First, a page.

From Building networks
If you saw somebody using a mobile phone whilst driving their car, or crossing the centre line, would you think it was fair and just that they received an infringement notice? Damn right you would, because it’s against the law and it’s dangerous.
Even the humble parking ticket issued at a local territorial authority level is there for a reason; by issuing these infringements parking wardens are simply doing their job and trying to keep the streets safe by allowing traffic to flow.
Local councils also have a process with rules and regulations for building works. The Building Act and Regulations exist for a very important reason… Safety! And yet it seems to me that local authorities often more readily issue parking tickets than building infringements.
What draws me to this conclusion? Well I’ve been educating professionals within the building industry, by translating building law for over twenty years now, and during that time I’ve heard a tale or two.
It’s been fourteen years since the Hunn report (commissioned to review the leaky homes crisis) said we had a systemic failure in the building industry; and we need to ask ourselves whether this has changed, or whether there is a new crisis on the horizon. Some of the scenarios I’ve come across lead me to believe the next crisis could stem from:
In New Zealand we are kidding ourselves if we believe that our buildings are one hundred per cent safe, there is plenty of room for improvement! Commercial buildings are built fast with slim margins and contractors have been known to cut corners.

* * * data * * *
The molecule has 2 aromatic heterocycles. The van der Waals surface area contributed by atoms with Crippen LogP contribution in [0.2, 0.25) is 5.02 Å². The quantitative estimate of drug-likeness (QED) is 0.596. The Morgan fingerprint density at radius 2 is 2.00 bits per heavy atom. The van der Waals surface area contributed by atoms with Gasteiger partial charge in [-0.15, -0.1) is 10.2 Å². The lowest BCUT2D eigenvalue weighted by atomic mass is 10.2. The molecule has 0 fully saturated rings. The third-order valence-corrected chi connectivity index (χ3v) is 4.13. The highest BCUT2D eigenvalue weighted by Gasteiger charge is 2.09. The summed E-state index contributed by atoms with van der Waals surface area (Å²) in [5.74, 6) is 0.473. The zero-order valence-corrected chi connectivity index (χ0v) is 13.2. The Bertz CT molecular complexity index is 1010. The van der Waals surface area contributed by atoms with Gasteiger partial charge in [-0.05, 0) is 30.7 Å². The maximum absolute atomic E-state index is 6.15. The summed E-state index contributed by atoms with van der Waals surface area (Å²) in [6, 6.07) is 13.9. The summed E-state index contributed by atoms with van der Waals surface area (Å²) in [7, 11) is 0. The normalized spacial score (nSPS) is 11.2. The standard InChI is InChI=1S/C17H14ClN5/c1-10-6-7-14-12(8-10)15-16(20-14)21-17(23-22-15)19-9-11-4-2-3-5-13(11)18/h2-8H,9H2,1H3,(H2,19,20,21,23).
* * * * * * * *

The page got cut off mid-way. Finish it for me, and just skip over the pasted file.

I recently heard of a sprinkler system being installed in a building without consent; it's a major piece of work and I’m astounded that due process wasn’t followed. How do we know it was installed correctly?
This serves as a reminder for the reasons that the rules and processes are in place.
If you have questions about the safety in your building I am available for an independent, neutral opinion, and happy to have a conversation with you.
If you’ve ever had to grapple with the building consent, and I suspect if you’re reading my blog you have, you’ll know that the process can often be fraught with frustration. But well known for our No.8 wire mentality, it seems the systems in place haven’t yet deterred us Kiwis. Indeed, as an example, Auckland's housing boom shows no signs of slowing, with a record 23,220 building consent applications received in the last year, up by 12 per cent. The Auckland City Council also completed 175,000 inspections and issued 18,000 Code Compliance Certificates.
But just how many pieces of paper does it take to build a house?
Well in case you are unfamiliar with the process, the steps go something like this.
So as you can see, it takes many pieces of paper to build a house. That’s not a bad thing the process is there for a reason. Like all law, it also has a tendency to change… To stay abreast with any changes to the consent process, visit my website and sign up to BuildNet; it’s your One Stop Shop for building compliance training and advice. Join HERE.